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Tennessee: Latest updates on coronavirus

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Last updated March 29 at 1:15 p.m. ET.

As of Saturday (March 28), Tennessee has 1,373 confirmed cases of COVID-19, according to the Tennessee Department of Health. That's about the same number of cases as Connecticut has, and in the top 15 or 16 on the list of states with the most U.S. coronavirus cases.

The state department of health has run 1,398 tests for the new virus, and private and commercial labs have reported running 15,694 tests. At least 118 people are hospitalized with COVID-19 in the state.

Sixteen patients under the age of 10 have tested positive, 71 between the ages of 11 and 20, 346 between the ages of 21 and 30, 221 between the ages 31 and 40, 224 between the ages of 41 and 50, 218 between the ages of 51 and 60, 153 between the ages 61 and 70, 87 between the ages of 71 and 80 and 28 over the age of 80. Nine people's ages are unknown.

The state has reported six coronavirus fatalities. The first was Pete Meenen, a 73-year-old from Brentwood in Davidson County who died on March 20. Two other men from Davidson County have since succumbed to the disease, as well as a Hamilton County resident, according to WKRN. The state health department is not releasing information about the county-by-county death toll for reasons of privacy, a spokesperson told Knox News on Friday (March 27).  

While Nashville and its surroundings have been hardest-hit by the virus thus far, there is evidence that community spread is reaching into rural communities in the state. This week, doctors in Northeast Tennessee said they have found cases in that region that are not linked to travel, News Channel 11 reported.

On Sunday (March 22), Gov. Bill Lee issued an order banning in-house dining at bars and restaurants and closing gyms and similar facilities, effective midnight on Monday, March 23, Fox13 reported. The closures are set to last through April 6. 

Meanwhile, some municipalities are issuing safer-at-home orders. On Sunday (March 22), city mayor John Cooper and the Nashville Metro Public Health Department issued a stay-at-home order asking citizens to stay home unless engaging in an essential activity. Allowed activities include grocery shopping, pharmacy visits, medical appointments, food pick-up, outdoor exercise (at a distance of 6 feet from other people), and helping care for family members, according to The Tennessean.

The cities of Memphis and Germantown also issued stay-at-home orders on March 23, which are set to go into place on Tuesday, March 24, according to WMC5. Knox County,

Sumner County and the city of Chattanooga also issued stay-at-home orders following Nashville's move, according to U.S. News & World Report. On Tuesday (March 24), the city of Franklin joined those issuing stay-at-home orders, The Tennessean reported.

On Thursday, March 12, Gov. Bill Lee declared a state of emergency, which allows the state to mobilize resources to fight the pandemic, as well as making the state eligible for federal emergency funding. On Monday, March 16, Lee recommended that all school districts across the state close their doors until at least March 31. On Tuesday, March 24, he extended the closures until April 24.

Many large events around the state have been cancelled or postponed. On Wednesday, March 18, organizers announced that the Bonnaroo music festival will be rescheduled for late September.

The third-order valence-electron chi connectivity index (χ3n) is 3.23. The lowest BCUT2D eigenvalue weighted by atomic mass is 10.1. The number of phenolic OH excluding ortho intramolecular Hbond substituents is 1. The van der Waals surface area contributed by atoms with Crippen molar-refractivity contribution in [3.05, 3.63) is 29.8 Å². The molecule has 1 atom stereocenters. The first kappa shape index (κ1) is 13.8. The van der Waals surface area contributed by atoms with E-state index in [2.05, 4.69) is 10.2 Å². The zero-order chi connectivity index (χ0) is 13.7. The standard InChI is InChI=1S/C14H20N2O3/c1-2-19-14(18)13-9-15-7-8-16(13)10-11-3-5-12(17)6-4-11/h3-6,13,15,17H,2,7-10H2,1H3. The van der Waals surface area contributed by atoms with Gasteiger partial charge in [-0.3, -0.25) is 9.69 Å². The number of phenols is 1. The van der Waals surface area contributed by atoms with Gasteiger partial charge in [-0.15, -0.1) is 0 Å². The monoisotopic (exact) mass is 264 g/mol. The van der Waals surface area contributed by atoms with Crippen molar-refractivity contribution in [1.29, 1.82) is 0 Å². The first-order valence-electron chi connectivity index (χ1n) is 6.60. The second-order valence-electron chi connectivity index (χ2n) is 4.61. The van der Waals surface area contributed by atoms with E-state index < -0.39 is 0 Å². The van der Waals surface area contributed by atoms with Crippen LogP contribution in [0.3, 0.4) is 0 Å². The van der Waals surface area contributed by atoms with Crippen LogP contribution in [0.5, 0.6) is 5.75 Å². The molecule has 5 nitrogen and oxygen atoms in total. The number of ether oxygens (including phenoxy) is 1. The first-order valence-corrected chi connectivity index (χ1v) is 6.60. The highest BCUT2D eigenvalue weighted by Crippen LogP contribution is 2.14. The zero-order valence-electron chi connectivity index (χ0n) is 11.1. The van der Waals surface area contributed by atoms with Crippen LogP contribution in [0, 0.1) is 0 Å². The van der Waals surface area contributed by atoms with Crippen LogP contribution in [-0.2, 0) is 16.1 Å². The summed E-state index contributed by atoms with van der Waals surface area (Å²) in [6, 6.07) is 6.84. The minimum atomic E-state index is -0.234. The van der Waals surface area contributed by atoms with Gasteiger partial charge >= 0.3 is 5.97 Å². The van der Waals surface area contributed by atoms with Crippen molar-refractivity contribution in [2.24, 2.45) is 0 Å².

Unemployment claims in the state rose 1,300% in the week ending with March 21 compared to the week before, The Tennessean reported on March 25.

On Tuesday (March 17), Lee announced relief measures to help those who have lost employment due to the coronavirus in Tennessee, including payments of up to $1,000 a month for families through the Temporary Assistance for Needy Families program, according to The Tennessean. On Thursday (March 19), the governor signed an executive order relaxing numerous state regulations, including extending expired driver's licenses to cut down on visits to the Department of Motor Vehicles.

Tennessee officials announced on Thursday that the state has ordered an additional 570 ventilators, to be distributed to counties according to need, in order to prepare for a potential influx of patients. Testing remains a struggle in the state. On Thursday (March 26), The Tennessean reported that three drive-up testing sites set up by Nashville's coronavirus task force are sitting idle, as officials can't get swabs to conduct the tests.

Cases by county:

  • Anderson: 5
  • Bedford: 1
  • Benton: 3
  • Bledsoe: 2
  • Blount: 9
  • Bradley: 5
  • Campbell: 4
  • Cannon: 3
  • Carroll: 4
  • Carter: 1
  • Cheatham: 7
  • Chester: 2
  • Claiborne: 2
  • Cocke County: 1
  • Cumberland: 6
  • Davidson: 243
  • Decatur: 1
  • Dekalb: 3
  • Dickson: 11
  • Dyer: 3
  • Fayette: 4
  • Franklin: 3
  • Gibson: 2
  • Greene: 8
  • Grundy: 2
  • Hamblen: 2
  • Hamilton: 35
  • Hardeman: 1
  • Hardin: 1
  • Hawkins: 2
  • Houston: 2
  • Jefferson: 5
  • Knox: 33
  • Lewis: 2
  • Lincoln: 1
  • Loudon: 6
  • Macon: 2
  • Madison: 3
  • Marion: 4
  • Maury: 8
  • McMinn: 3
  • Meigs: 1
  • Monroe: 3
  • Montgomery: 11
  • Morgan: 1
  • Overton: 2
  • Perry: 2
  • Putnam: 17
  • Roane: 1
  • Robertson: 23
  • Rutherford: 46
  • Scott: 2
  • Sevier: 6
  • Shelby: 269
  • Smith: 1
  • Sullivan: 6
  • Sumner: 82
  • Tipton: 11
  • Trousdale: 1
  • Unicoi: 1
  • Union: 1
  • Washington: 14
  • Weakly: 1
  • White: 1
  • Williamson: 95
  • Wilson: 20
  • Residents of other states or countries: 148
  • Unknown: 161

Coronavirus science and news

Originally published on Live Science. 

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